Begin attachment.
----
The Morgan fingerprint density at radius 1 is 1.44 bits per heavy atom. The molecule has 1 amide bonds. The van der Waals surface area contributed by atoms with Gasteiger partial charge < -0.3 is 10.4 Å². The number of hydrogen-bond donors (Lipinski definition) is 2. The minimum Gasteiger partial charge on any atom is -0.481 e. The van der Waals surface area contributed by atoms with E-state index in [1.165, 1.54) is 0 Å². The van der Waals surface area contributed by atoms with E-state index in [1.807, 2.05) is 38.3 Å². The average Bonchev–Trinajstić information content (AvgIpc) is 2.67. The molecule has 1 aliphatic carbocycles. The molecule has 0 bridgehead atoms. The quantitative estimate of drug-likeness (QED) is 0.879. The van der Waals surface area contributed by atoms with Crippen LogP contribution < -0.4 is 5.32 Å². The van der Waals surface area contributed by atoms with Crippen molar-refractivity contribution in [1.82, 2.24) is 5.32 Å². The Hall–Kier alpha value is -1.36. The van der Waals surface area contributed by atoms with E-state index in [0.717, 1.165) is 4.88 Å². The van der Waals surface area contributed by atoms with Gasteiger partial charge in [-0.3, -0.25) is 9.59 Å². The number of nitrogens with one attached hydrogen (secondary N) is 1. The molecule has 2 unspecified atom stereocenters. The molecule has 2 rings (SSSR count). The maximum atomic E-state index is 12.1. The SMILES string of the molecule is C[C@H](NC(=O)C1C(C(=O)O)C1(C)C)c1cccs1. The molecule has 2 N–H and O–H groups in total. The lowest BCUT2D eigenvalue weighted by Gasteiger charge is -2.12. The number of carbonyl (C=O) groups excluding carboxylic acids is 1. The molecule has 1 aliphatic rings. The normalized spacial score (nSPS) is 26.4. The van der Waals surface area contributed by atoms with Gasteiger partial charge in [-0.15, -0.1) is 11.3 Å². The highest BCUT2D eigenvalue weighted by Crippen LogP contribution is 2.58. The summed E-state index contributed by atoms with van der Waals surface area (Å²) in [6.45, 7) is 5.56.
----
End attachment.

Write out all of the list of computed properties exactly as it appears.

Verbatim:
The Morgan fingerprint density at radius 1 is 1.44 bits per heavy atom. The molecule has 1 amide bonds. The van der Waals surface area contributed by atoms with Gasteiger partial charge < -0.3 is 10.4 Å². The number of hydrogen-bond donors (Lipinski definition) is 2. The minimum Gasteiger partial charge on any atom is -0.481 e. The van der Waals surface area contributed by atoms with E-state index in [1.165, 1.54) is 0 Å². The van der Waals surface area contributed by atoms with E-state index in [1.807, 2.05) is 38.3 Å². The average Bonchev–Trinajstić information content (AvgIpc) is 2.67. The molecule has 1 aliphatic carbocycles. The molecule has 0 bridgehead atoms. The quantitative estimate of drug-likeness (QED) is 0.879. The van der Waals surface area contributed by atoms with Crippen LogP contribution < -0.4 is 5.32 Å². The van der Waals surface area contributed by atoms with Crippen molar-refractivity contribution in [1.82, 2.24) is 5.32 Å². The Hall–Kier alpha value is -1.36. The van der Waals surface area contributed by atoms with E-state index in [0.717, 1.165) is 4.88 Å². The van der Waals surface area contributed by atoms with Gasteiger partial charge in [-0.3, -0.25) is 9.59 Å². The number of nitrogens with one attached hydrogen (secondary N) is 1. The molecule has 2 unspecified atom stereocenters. The molecule has 2 rings (SSSR count). The maximum atomic E-state index is 12.1. The SMILES string of the molecule is C[C@H](NC(=O)C1C(C(=O)O)C1(C)C)c1cccs1. The molecule has 2 N–H and O–H groups in total. The lowest BCUT2D eigenvalue weighted by Gasteiger charge is -2.12. The number of carbonyl (C=O) groups excluding carboxylic acids is 1. The molecule has 1 aliphatic rings. The normalized spacial score (nSPS) is 26.4. The van der Waals surface area contributed by atoms with Gasteiger partial charge in [-0.15, -0.1) is 11.3 Å². The highest BCUT2D eigenvalue weighted by Crippen LogP contribution is 2.58. The summed E-state index contributed by atoms with van der Waals surface area (Å²) in [6.45, 7) is 5.56.